Mix: I do feel like it’s important to mention that we didn’t want it to come across as an exploitative, revenge porn flick. A lot of films or media in general tend to take sides or like view the world in this very black and white way. But I think with this story, we really just wanted to also explore the gray spaces of trauma and of the effects that people’s act all the people around them.
Honestly, I think there is potential for a lot of different things to be taken away from this film because like with anything it really depends on your perspective and your experiences. We wanted to create something that sort of explored all the many different perspectives.
I feel like we’ve made something great if people will come away from it having conversations. Even if they don’t like it, I think I’d rather make something that’s like interesting and worth talking about, than something that doesn’t make someone think.
West: We also didn’t entirely know where it was going the whole time. Sylvie’s real mother Micah plays the mother in the film. And there was a part during shooting where we did like a kind of intimate interview session with Micah and had Sylvie about her traumatic relationship with her previous husband and so forth not knowing what we were going to get, but we shot it.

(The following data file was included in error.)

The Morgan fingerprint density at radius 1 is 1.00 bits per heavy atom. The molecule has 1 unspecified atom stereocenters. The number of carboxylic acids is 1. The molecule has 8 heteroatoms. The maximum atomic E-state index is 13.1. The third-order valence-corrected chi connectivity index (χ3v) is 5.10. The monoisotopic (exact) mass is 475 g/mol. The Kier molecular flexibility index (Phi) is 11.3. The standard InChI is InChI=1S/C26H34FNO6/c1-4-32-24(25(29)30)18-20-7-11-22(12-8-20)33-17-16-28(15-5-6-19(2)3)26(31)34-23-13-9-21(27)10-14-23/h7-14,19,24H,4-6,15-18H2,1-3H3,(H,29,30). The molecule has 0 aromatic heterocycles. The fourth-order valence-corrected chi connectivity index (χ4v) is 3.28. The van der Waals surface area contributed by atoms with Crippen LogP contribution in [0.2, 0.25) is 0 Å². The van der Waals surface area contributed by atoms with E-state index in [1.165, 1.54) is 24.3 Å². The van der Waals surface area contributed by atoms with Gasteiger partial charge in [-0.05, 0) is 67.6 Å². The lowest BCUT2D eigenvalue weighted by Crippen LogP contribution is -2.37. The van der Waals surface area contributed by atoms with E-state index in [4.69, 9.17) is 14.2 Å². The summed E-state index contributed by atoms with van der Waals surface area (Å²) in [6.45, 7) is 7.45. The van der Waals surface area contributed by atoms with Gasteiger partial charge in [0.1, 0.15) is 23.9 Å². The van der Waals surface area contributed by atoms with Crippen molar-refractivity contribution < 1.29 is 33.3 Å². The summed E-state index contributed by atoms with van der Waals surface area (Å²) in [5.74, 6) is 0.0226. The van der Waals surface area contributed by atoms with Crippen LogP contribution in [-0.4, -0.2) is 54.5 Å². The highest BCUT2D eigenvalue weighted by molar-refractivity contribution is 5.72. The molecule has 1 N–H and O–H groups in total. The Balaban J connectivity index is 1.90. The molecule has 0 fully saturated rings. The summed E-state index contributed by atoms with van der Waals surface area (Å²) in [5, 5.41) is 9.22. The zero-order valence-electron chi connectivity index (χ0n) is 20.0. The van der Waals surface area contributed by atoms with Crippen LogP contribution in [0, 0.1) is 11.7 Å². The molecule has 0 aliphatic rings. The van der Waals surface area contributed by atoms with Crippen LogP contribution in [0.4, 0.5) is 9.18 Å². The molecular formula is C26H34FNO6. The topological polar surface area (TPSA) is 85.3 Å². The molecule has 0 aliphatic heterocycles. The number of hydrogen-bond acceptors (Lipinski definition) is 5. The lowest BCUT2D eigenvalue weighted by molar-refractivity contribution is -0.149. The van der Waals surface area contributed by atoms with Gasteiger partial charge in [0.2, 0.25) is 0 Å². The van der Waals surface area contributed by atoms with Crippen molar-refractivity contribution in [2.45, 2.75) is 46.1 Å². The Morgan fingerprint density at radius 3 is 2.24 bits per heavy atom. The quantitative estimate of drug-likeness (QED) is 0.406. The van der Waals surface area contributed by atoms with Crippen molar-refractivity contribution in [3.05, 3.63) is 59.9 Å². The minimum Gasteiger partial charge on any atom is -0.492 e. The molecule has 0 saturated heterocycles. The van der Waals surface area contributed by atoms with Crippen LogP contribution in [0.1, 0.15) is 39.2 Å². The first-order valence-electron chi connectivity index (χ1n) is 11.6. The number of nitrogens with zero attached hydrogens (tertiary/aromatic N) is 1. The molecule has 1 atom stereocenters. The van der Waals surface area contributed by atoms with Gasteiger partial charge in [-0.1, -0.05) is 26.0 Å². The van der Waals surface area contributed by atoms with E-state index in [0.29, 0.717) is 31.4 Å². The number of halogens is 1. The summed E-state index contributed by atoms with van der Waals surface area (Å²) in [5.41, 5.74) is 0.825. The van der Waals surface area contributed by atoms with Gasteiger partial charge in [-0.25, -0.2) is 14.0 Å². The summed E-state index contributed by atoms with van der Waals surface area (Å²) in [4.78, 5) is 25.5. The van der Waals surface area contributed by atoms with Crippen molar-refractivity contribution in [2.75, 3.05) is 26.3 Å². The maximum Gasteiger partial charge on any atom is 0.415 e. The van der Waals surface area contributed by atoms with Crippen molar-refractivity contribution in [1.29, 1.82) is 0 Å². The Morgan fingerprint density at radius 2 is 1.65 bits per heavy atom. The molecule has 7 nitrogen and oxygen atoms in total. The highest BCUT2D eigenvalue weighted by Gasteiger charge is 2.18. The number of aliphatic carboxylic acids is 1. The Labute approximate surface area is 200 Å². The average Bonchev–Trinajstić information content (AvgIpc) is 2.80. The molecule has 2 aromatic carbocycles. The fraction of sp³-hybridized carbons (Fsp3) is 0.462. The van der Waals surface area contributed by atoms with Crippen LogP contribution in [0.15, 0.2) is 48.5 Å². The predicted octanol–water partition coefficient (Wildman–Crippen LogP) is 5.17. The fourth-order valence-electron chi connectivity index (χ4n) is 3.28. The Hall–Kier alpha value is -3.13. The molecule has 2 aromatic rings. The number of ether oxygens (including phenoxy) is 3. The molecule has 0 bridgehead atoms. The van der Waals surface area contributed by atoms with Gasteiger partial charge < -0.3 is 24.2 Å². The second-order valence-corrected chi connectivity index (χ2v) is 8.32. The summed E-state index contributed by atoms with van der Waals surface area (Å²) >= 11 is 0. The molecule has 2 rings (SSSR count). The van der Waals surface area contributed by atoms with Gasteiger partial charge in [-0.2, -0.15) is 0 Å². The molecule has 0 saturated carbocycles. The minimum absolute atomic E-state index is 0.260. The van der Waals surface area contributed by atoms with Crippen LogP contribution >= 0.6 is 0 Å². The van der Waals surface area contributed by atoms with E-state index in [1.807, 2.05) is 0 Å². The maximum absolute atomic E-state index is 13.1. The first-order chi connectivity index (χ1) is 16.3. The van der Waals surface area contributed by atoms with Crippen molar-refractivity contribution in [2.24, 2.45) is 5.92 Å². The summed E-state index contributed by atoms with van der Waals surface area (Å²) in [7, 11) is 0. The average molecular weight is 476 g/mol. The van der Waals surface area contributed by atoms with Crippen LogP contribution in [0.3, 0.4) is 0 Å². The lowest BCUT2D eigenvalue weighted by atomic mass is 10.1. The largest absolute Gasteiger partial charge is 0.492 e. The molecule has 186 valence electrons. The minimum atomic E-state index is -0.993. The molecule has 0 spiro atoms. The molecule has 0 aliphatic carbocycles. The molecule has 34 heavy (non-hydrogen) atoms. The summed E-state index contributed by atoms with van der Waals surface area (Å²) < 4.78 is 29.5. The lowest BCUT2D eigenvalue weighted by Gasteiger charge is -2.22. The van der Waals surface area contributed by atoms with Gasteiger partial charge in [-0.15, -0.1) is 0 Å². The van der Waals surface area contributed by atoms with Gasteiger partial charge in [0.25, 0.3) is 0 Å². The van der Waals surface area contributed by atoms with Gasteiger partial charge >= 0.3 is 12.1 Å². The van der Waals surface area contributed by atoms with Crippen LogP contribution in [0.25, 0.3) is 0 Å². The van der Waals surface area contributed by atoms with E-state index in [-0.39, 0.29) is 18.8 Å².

We kind of just let the cameras roll for like 20 minutes and ended up using bits and pieces of it throughout the film, but we didn’t know what it was going to be. We didn’t know what we were going to use in the edit, any of that stuff. So, it was really about sort I don’t know, gathering the material throughout the whole process.
AIPT: What is the future hold for you, Colin?
West: I’ve done another feature. We shot it maybe six months after we shot Double Walker. I went out to New York and shot this other movie called Linoleum. And it’s like 180-degree opposite of this in a lot of ways. The script was like a very tight script. There was a huge crew. It was bigger budget and so it was quite a different experience, especially going like right into the other.
AIPT: My final question was for Sylvie. You’ve had a big year; Poser came out earlier this year and now you have Double Walker. What does the future hold for you?
Mix: Poser was actually my first film acting experience and it changed my life. I mean, I feel so fortunate to have had that introduction to the world of film and filmmaking. Poser actually is coming out spring 2022. So that’s really exciting.
As far as the future, I kind of have some ideas of what it might hold, but I think the safe answer is, I don’t know right now. I’m kind of, I’m open to opportunities and I’m really just looking to work on projects that are fun and exciting to me. So, yeah, I’m just as curious as you are to see what it holds.